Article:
Rosemarinus Officinalis L:
Rosemary also in Persian as roz-mari is used as oil for preventing hair fall, nourishing the hair roots, sciatic and joint pains, rheumatoid arthritis, and used as anti-inflammatory.
Ruta Graveolens L:
Common rue (sodab, in Persian) is used as oil for kidney and urinary bladder pains, head-ache, arthralgia and myalgia.
Sesamum Indicum L:
Oriental sesamum is called konjed in Persian. Sesamum oil is used for superficial dermal burns, dermotonic, and gastrotonic.
Soswellia Carterii L:
In Persian kondur, from Greek [chi][??]v[delta][rho][OMICRON][zeta], in French encens, is used as oil for ostealgia, muscle cramps, and amnesia and is used for memory enhancer.
Triticum Aestivum L:
The wheat sprout oil or javan-e-gandom, is used for dermotonic and skin beauty, face freckles, moisturizing, and repairing the minute pores of the face skin.
Urginea Maritime (L.) Baker:
Shore sea onion is called as piyaz-e-'onsol in Persian. The oil extract is used as hair falling due to breakage, segmental hair fall, and nourishes the hair roots. It is also used as joint and muscle pains.
Urtica Dioica L. Var. Dioica:
Big-sting nettle or in Persian gazaneh, is cooked in some parts of Iran and is eaten as a potherb. Sting nettle oil nourishes the hairs, and is used for rheumatoid arthritis, gout, eczema, and spasmodic contractions.
Viola Tricolor L:
Wild pansy is called banafsheh in Persian, meaning a violet flower. Parsa says violet flowers are regarded in Iran and the Punjab as a valuable medicine. The drug is astringent, demulcent, and diaphoretic, and mixed with lime juice and sugar, is administered as an infusion for fever and headache . Pansy oil is used for sinusitis, headache, rhinitis, xeromycteria (dryness of the nasal passage), anti-inflammatory and analgesic, also it is used for rheumatoid arthritis.
Zingiber Officinale Rosc:
Ginger or officinal ginger is called zanjabil in Persian. Ginger oil is used for rheumatoid arthralgia, relaxant of peripheral vessels, and diaphoretic (causing the secretion of sweat).
Results and Conclusion:
According to the results, the indications of herbal oils in Iranian traditional medicine, according the data collected in our study has been shown in Figure 2. The results showed 33 percents of the herbal oils have been used for rheumatoid arthritis and joint diseases, arthralgia as anti-inflammatory. 22 percents of them used as analgesic and for sciatic or muscular pains. For hair fall 16 percent and for nourishing the hair roots one percent of the herbal oils have been used traditionally. 10 percent also used as neurotonics and for neurological conditions. 5 percent of plant oils used for dermatological usages, skin moisturizing and skin care. The rest indications are 5 percent for internal diseases and 4 percents for miscellaneous and other usages, including gastrointestinal etc. We have studied the phenotype and genotype of some bacterial strains in Iranian livestock. We suggest using these oil products for studying the antimicrobial activity on these strains.
The practice and study of medicine in Persia has a long and prolific history. The Iranian academic centers like Jundishapur University (3rd century AD) were a breeding ground for the union among great scientists from different civilizations. These centers successfully followed their predecessors' theories and greatly extended their scientific research through history.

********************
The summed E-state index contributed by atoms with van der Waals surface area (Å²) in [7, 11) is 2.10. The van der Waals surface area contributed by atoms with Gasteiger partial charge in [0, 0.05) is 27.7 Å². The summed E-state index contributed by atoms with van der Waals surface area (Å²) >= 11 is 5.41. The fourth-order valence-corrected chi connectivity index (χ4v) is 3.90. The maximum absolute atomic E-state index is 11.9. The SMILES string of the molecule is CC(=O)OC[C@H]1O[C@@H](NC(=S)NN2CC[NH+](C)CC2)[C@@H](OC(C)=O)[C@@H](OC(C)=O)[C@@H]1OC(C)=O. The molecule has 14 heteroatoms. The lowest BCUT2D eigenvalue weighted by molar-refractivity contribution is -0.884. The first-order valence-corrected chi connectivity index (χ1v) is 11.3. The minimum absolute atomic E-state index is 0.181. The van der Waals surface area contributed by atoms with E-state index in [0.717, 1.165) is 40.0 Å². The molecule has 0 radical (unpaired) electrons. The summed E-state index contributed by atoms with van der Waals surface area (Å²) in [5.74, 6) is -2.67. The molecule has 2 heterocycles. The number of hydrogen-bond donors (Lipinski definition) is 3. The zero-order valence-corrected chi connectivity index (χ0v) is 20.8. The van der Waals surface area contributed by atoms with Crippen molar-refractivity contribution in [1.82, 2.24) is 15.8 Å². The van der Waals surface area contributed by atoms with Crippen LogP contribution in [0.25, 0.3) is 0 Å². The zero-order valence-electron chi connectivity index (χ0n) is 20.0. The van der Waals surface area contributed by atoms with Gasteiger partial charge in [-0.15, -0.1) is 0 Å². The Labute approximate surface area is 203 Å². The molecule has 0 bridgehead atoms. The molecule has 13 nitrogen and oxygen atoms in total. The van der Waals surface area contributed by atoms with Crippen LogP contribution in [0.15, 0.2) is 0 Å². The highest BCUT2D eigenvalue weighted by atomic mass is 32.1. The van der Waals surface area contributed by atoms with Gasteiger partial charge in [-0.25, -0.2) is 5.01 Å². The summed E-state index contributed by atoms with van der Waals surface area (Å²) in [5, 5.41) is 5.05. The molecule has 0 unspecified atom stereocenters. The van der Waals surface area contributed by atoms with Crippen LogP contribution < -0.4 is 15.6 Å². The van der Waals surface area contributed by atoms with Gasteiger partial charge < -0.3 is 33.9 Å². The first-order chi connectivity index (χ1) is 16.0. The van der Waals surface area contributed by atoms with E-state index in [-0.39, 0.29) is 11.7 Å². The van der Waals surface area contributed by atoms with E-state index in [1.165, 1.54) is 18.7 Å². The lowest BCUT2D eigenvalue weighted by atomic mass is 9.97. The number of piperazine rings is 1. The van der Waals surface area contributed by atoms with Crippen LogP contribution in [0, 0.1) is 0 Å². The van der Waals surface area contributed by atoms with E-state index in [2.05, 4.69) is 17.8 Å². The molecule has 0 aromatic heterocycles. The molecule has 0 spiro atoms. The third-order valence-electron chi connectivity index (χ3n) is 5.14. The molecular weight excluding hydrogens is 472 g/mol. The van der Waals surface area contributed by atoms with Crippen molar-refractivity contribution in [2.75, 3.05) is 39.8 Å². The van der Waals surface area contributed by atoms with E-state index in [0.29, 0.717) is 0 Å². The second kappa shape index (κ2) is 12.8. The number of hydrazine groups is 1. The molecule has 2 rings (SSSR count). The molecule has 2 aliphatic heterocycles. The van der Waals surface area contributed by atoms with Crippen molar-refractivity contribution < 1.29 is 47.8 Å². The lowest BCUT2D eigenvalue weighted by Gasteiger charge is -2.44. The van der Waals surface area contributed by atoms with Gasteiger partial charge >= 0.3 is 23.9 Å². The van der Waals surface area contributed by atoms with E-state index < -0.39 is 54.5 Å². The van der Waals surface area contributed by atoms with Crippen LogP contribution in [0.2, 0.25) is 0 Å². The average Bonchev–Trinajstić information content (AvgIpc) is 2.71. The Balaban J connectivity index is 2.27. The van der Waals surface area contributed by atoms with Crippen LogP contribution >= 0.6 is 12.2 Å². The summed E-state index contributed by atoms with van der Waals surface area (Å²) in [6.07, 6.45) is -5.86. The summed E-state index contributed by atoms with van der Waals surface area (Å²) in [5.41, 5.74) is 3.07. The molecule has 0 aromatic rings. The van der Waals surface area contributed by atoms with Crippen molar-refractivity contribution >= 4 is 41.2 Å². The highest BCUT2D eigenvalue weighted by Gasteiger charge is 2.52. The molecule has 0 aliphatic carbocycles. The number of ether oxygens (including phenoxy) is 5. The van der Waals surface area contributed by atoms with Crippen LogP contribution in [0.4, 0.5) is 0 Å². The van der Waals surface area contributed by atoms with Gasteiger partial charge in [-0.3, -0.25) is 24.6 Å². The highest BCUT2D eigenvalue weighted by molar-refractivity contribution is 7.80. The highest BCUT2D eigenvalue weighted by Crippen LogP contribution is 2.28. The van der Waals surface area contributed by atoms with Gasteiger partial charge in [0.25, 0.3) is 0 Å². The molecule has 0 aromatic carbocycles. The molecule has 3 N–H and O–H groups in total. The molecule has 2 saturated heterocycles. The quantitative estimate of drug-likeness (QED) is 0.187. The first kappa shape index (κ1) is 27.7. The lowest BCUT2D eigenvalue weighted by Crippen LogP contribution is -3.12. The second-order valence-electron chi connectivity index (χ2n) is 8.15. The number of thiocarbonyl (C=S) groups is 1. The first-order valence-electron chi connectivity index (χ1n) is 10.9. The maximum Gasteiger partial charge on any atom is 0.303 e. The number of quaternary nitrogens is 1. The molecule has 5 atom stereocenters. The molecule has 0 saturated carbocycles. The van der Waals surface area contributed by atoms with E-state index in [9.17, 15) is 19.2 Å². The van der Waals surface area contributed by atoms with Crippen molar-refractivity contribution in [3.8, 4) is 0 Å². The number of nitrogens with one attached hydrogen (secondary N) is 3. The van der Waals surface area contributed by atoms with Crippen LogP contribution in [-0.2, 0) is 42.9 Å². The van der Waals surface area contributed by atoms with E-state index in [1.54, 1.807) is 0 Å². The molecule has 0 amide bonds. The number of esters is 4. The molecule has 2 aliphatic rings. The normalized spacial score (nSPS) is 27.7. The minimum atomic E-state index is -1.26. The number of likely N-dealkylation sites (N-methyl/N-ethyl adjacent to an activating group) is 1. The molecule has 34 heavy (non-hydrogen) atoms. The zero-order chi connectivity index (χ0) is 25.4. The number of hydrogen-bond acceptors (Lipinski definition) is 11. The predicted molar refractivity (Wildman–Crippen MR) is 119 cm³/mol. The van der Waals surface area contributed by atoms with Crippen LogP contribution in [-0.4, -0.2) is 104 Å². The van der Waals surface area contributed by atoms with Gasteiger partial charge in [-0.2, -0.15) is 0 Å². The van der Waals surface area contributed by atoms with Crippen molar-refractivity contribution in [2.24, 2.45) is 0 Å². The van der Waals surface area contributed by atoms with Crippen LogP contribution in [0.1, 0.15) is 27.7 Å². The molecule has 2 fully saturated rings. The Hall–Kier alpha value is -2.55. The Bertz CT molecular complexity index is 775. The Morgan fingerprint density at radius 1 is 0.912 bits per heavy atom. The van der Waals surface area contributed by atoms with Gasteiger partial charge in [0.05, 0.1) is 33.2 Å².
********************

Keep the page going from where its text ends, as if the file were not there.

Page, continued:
Among the brilliant contributors to the sciences of Pharmacy and Medicine during the Arabian era was one genius who seems to stand for his time--the Persian, Ibn Sina (about 980-1037), called Avicenna by the Western world. Pharmacist, physician, philosopher and diplomat, Avicenna was a favorite of Persian princes and rulers. He wrote in Arabic. His pharmaceutical teachings were accepted as authority in the West until the 17th century, and still are dominant influences in the Orient. He composed the Kitab ash-shifa' ("Book of Healing"), a vast philosophical and scientific encyclopedia, and the Canon of Medicine, which is among the most famous books in the history of medicine. Avicenna's Book of Healing" was translated partially into Latin in the 12th century, and the complete Canon appeared in the same century.
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(1) Peyman Mikaili, (2) Jalal Shayegh, (3) Shadi Sarahroodi and (4) Massoumeh Sharifi
(1) Department of Pharmacology, School of Medicine, Urmia University of Medical Sciences, Urmia, Iran.
(2) Department of Veterinary Medicine, Faculty of Agriculture and Veterinary, Shabestar branch, Islamic Azad University, Shabestar, Iran.
(3) Department of Physiology and Pharmacology, School of Medicine, Qom University of Medical Sciences, Qom, Iran.
(4) Islamic Azad University, Urmia Branch, Urmia, Iran.
Peyman Mikaili, Department of Pharmacology, School of Medicine, Urmia University of Medical Sciences, Urmia, Iran.
Fig. 2: The pie graph demonstrating the Herbal Oil Indications, according the data collected in our study. Abbreviations: RA & J: rheumatoid arthritis and joint diseases, arthralgia as anti-inflammatory; A & Sc: analgesic and sciatic or muscular pains; HF: hair fall; NHR: nourishing the hair roots; N: neurotonics and neurological usages; D: dermatological usages, skin moisturizing and skin care; Int: internal diseases; Mis: miscellaneous and other usages, including gastrointestinal etc. Herbal Oil Indications Mis 4% Int 9% D 5 % N 10% NHR 1% HF 16% RA & J 33% A & Sc 22% Note: Table made from pie chart.
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|Title Annotation:||Original Article|
|Author:||Mikaili, Peyman; Shayegh, Jalal; Sarahroodi, Shadi; Sharifi, Massoumeh|
|Publication:||Advances in Environmental Biology|
|Date:||Jan 1, 2012|